New crimes are emerging every day. The internet means that your business is now exposed to the world’s criminals and is vulnerable to attack at any time of the day or night. Phishing scams, identity theft, and telephone hacking are all crimes that traditional insurance policies do not address. Cyber insurance can provide comprehensive crime cover for a wide range of electronic perils that are increasingly threatening the financial resources of today’s businesses.

2. Systems are critical to operating your day to day business but their downtime is not covered by standard business interruption insurance.

All businesses rely on systems to conduct their core business, from an electronic point of sales software to hotel room reservation systems. In the event that a hack attack, computer virus or malicious employee brings down these systems, a traditional business interruption policy would not respond. Cyber insurance can provide cover for loss of profits associated with a systems outage that is caused by a “non-physical” peril like a computer virus or denial of service attack.

3. Data is one of your most important assets yet it is not covered by standard property insurance policies.

Most businesses would agree that data or information is one of their most important assets. It is almost certainly worth many times more than the physical equipment that it is stored upon. Yet most business owners do not realize that a standard property policy would not respond in the event that this data is damaged or destroyed. A cyber policy can provide comprehensive cover for data restoration and rectification in the event of a loss up to the full policy limits.

4. Third-party data is valuable and you can be held liable if you lose it.

We all hold more data than ever before and often this data belongs to our customers and

suppliers. Non-disclosure agreements and commercial contracts often contain warranties and indemnities in relation to the security of this data that can trigger expensive damages claims in the event that you experience a breach. Increasingly, consumers are also seeking legal redress in the event that a business loses their data. This risk is further heightened in the event that you hold any data on US consumers.

5. Retailers face severe penalties if they lose credit card data.

Global credit card crime is worth over $7.5bn and increasingly this risk
is being transferred to the retailers that lose the data*. Under merchant service agreements, compromised retailers can be held liable for forensic investigation costs, payment card re-issuance costs and the actual fraud conducted on stolen cards. These losses can run into hundreds of thousands of dollars for even a small retailer. Cyber insurance can help protect against all of these costs.

6. Complying with breach notification laws costs time and money.

Breach notification laws are slowly being introduced across many different countries. These generally require businesses that lose sensitive personal data to provide written notification to those individuals that were potentially affected. Even though a legal obligation to notify only currently exists in some countries, this is changing and there is a growing trend towards voluntary notification in order to protect your brand and reputation. Customers who have had their data compromised expect openness and transparency from the businesses they entrusted it with. Cyber policies can provide cover for the costs associated with providing a breach notice even if it is not legally required.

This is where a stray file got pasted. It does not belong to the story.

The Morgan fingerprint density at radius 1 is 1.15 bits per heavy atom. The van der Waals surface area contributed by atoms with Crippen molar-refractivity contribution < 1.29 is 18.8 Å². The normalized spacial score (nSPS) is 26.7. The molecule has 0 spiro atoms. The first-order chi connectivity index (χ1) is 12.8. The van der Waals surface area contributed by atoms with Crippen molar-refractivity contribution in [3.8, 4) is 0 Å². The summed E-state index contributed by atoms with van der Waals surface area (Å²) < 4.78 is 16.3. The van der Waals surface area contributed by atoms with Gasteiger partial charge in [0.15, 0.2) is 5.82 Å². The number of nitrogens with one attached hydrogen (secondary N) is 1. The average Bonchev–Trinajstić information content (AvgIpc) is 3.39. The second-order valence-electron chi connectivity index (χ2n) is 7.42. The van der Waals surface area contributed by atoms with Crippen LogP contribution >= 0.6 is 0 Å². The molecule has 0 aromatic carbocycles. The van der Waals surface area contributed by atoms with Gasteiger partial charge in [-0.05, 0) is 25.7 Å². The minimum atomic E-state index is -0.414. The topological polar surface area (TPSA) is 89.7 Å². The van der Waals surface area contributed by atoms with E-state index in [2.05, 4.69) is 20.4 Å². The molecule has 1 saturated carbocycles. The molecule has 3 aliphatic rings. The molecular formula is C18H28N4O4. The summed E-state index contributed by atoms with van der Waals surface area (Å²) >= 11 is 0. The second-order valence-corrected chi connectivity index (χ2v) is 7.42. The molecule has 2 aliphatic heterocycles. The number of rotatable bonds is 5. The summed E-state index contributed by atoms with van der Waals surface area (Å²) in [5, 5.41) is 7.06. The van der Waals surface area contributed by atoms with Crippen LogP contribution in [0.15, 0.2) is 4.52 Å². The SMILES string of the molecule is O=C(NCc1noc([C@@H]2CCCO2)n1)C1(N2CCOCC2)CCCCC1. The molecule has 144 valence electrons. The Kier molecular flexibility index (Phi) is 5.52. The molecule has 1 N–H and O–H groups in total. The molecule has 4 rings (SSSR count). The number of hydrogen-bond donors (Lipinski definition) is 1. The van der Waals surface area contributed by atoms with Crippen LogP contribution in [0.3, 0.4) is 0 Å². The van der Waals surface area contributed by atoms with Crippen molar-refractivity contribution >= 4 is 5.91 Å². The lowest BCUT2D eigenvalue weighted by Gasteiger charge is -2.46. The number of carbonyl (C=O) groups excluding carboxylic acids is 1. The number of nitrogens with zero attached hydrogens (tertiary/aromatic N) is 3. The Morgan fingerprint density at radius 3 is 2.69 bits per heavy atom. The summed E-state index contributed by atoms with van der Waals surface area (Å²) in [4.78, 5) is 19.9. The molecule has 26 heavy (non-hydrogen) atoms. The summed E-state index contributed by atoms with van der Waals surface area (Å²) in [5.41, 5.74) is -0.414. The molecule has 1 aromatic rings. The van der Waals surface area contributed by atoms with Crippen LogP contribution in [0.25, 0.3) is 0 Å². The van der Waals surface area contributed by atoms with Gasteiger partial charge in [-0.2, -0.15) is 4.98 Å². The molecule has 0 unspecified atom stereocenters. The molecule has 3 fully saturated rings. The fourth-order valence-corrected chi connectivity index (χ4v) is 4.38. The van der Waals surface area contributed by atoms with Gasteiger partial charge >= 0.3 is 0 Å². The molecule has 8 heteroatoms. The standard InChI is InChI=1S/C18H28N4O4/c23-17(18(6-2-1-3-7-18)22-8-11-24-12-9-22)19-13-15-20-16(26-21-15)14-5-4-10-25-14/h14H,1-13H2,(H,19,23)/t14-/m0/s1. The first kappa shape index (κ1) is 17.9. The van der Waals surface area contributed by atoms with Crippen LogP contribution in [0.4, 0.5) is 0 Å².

7. Your reputation is your number one asset, so why not insure it?

Any business lives and dies by its reputation. Although there are certain reputational risks that can’t be insured, you can insure your reputation in the event of a security breach. When your systems have been compromised, you run a risk of losing the trust of your loyal customers which can harm your business far more than the immediate financial loss. Cyber insurance can not only help pay for the costs of engaging a PR firm to help restore this, but also for the loss of future sales that arise as a direct result of customers switching to your competitors.

8. Social media usage is at an all-time high and claims are on the rise.

Social media is the fastest growing entertainment channel in the world. Information is exchanged at lightning speed and exposed to the world. But often there is little control exercised over what is said and how it is presented and this can give rise to liability for businesses who are responsible for the actions of their employees on sites such as LinkedIn, Twitter and Facebook. Cyber insurance can help provide cover for claims arising from leaked information, defamatory statements or copyright infringement.

9. Portable devices increases the risk of a loss or theft.

The advent of portable devices and the ability to work away from the office has made life a lot easier for many of us. However, this new style of working also means that important and confidential data can be stolen or lost much more easily. A laptop left on a train, an iPad stolen in a restaurant, or a USB stick going missing are all good examples. In addition, the devices themselves are being targeted with a growing number of viruses being built just for them. Cyber insurance can help cover the costs associated with a data breach should a portable device be lost, stolen or fall victim to a virus.

10. It’s not just big businesses being targeted by hackers, but lots of small ones too.

Whilst the large-scale hack attacks on the news often involve big companies, small companies are also at risk and often don’t have the financial resources to get back on track after a hacking attack or other kind of data loss.


Bates Hewett & Floyd